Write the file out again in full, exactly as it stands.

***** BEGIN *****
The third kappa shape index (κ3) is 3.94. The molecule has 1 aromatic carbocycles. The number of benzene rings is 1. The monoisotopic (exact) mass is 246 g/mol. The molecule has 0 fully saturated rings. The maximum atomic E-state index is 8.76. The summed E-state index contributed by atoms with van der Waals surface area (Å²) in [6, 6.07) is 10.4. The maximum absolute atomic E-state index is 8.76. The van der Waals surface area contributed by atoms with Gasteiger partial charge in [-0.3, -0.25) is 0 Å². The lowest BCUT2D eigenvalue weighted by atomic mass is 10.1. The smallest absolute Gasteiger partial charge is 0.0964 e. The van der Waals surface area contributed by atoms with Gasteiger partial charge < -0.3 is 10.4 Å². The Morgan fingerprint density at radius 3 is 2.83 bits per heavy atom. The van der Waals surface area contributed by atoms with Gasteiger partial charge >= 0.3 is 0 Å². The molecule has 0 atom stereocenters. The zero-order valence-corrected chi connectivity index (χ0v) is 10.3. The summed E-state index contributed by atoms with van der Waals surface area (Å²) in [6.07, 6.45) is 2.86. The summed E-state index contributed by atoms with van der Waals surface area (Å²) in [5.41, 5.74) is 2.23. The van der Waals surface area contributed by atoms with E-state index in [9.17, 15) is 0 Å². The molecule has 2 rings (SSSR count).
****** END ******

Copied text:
The third kappa shape index (κ3) is 3.94. The molecule has 1 aromatic carbocycles. The number of benzene rings is 1. The monoisotopic (exact) mass is 246 g/mol. The molecule has 0 fully saturated rings. The maximum atomic E-state index is 8.76. The summed E-state index contributed by atoms with van der Waals surface area (Å²) in [6, 6.07) is 10.4. The maximum absolute atomic E-state index is 8.76. The van der Waals surface area contributed by atoms with Gasteiger partial charge in [-0.3, -0.25) is 0 Å². The lowest BCUT2D eigenvalue weighted by atomic mass is 10.1. The smallest absolute Gasteiger partial charge is 0.0964 e. The van der Waals surface area contributed by atoms with Gasteiger partial charge < -0.3 is 10.4 Å². The Morgan fingerprint density at radius 3 is 2.83 bits per heavy atom. The van der Waals surface area contributed by atoms with Gasteiger partial charge >= 0.3 is 0 Å². The molecule has 0 atom stereocenters. The zero-order valence-corrected chi connectivity index (χ0v) is 10.3. The summed E-state index contributed by atoms with van der Waals surface area (Å²) in [6.07, 6.45) is 2.86. The summed E-state index contributed by atoms with van der Waals surface area (Å²) in [5.41, 5.74) is 2.23. The van der Waals surface area contributed by atoms with E-state index in [9.17, 15) is 0 Å². The molecule has 2 rings (SSSR count).